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Psychopharmacology (Berl). 1998 Jun;137(3):253-8.

Effects of delivery rate and non-contingent infusion of cocaine on cocaine self-administration in rhesus monkeys.

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Preclinical Pharmacology Laboratory, Behavioral Pharmacology and Genetics Section, National Institute on Drug Abuse, Division of Intramural Research, Baltimore, MD 21224, USA.


The goal of this study was to determine whether slowly infused, response-independent cocaine would reduce cocaine self-administration in an animal model of drug abuse. Seven male rhesus monkeys self-administered i.v. cocaine on a fixed-ratio 30 schedule (5-min time-out). With unit dose (0.056 mg/kg per infusion for one monkey and 0.032 mg/kg per infusion for the rest) and infusion volume (0.5 ml) held constant, the rate of delivery was manipulated (0.125, 0.1875, 0.375, 0.75 and 3 ml/min, with infusions lasting 240, 160, 80, 40, and 10 s, respectively). Response rates increased monotonically as a function of delivery rate. Responding for cocaine at the slowest delivery rate did not differ from saline. The effects of infusing additional cocaine (starting 30 min prior to the session) at this non-reinforcing rate (0.125 ml/min) were then determined. Delivery rate of the self-administered infusion was manipulated as before. Non-contingent cocaine significantly increased responding for cocaine (at the fastest delivery rate) and for saline. While non-contingent cocaine reduced responding for cocaine in two of the seven monkeys, it also significantly reduced responding in three monkeys that responded for food on the same schedule. Plasma levels of cocaine delivered at rates of 0.125 and 3 ml/min were compared in five other monkeys. While a higher peak was reached with the faster infusion, levels did not differ after 5 min. Thus, when an infusion became available (after the 5-min time-out) in the self-administration experiments, plasma levels should not have differed regardless of the delivery rate. These results suggest that a low-dose, slow-delivery treatment with cocaine might prime or reinstate drug seeking rather than decrease it.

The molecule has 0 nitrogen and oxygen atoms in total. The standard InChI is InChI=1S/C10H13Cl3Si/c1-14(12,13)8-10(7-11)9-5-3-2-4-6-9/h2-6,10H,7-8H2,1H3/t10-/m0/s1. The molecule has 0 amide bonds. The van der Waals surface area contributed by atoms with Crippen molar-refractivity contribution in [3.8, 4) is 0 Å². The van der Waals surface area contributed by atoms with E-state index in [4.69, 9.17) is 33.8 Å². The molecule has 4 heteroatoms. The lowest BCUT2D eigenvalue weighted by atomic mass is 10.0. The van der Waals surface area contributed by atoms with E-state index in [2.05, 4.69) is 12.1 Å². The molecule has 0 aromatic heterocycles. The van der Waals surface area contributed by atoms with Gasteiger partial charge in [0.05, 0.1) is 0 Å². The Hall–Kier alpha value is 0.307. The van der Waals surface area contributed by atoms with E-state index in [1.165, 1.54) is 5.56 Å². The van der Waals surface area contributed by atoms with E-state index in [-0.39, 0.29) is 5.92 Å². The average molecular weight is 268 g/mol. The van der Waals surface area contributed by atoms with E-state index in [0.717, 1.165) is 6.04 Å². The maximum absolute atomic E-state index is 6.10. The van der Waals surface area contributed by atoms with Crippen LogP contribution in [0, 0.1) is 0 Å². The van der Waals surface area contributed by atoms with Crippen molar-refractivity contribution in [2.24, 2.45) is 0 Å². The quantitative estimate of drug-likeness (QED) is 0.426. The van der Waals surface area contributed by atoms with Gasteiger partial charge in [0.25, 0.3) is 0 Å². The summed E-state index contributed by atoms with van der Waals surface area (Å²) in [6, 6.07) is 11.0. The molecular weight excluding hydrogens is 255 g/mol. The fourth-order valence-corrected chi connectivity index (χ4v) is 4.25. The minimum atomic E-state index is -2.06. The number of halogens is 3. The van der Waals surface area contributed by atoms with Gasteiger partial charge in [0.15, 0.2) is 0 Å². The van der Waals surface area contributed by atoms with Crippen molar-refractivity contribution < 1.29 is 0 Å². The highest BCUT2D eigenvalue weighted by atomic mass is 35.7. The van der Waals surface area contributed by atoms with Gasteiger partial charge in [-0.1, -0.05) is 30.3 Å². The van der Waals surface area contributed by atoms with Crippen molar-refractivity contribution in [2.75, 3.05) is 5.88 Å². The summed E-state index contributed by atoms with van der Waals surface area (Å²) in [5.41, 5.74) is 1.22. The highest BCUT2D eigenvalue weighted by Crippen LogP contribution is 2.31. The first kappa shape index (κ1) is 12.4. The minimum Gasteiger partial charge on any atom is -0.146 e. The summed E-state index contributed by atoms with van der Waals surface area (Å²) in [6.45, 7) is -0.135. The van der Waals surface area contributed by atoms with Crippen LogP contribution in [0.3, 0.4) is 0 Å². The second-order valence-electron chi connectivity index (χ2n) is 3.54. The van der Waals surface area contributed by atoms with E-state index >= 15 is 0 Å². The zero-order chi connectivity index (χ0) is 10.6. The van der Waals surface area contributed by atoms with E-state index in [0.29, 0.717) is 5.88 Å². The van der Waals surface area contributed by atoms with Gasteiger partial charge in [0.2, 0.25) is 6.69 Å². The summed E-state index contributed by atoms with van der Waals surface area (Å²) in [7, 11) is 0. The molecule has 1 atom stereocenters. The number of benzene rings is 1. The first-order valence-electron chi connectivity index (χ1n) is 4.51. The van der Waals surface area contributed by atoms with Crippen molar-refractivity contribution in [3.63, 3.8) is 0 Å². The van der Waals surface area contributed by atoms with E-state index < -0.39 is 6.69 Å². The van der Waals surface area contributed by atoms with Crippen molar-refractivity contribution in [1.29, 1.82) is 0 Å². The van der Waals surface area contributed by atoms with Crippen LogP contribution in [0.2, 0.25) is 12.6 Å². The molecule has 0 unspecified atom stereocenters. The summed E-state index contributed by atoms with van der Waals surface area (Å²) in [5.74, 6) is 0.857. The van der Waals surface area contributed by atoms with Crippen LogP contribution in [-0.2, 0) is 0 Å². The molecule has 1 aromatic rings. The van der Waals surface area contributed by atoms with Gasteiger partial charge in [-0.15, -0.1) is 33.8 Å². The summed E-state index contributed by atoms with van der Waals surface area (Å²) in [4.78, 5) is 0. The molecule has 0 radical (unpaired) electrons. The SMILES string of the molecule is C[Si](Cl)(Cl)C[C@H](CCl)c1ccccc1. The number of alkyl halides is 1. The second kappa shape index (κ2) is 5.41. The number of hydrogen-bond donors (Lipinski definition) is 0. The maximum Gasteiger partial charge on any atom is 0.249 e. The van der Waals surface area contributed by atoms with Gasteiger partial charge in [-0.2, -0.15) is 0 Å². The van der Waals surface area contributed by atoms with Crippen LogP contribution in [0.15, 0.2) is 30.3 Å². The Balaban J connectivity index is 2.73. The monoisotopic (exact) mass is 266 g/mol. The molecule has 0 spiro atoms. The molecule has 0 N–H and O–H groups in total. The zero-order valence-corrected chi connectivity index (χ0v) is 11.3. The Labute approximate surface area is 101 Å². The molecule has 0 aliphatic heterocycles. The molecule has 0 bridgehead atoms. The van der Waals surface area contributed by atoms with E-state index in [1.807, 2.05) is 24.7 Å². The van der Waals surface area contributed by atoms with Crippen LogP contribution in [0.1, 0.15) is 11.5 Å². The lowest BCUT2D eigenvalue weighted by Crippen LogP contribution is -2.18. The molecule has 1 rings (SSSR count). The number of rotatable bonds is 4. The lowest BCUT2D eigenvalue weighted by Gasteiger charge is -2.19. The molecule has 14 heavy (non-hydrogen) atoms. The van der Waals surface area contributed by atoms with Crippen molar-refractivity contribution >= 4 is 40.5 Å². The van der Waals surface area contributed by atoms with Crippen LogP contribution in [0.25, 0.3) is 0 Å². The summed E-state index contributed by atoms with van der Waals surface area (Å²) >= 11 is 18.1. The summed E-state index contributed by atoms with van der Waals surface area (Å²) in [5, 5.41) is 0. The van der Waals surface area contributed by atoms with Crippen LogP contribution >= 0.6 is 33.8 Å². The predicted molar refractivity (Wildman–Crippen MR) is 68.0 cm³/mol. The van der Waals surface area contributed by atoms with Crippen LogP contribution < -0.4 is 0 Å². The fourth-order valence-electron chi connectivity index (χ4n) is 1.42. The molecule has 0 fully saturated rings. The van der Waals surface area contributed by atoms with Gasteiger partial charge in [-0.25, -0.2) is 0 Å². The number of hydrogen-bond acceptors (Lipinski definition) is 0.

[Indexed for MEDLINE]

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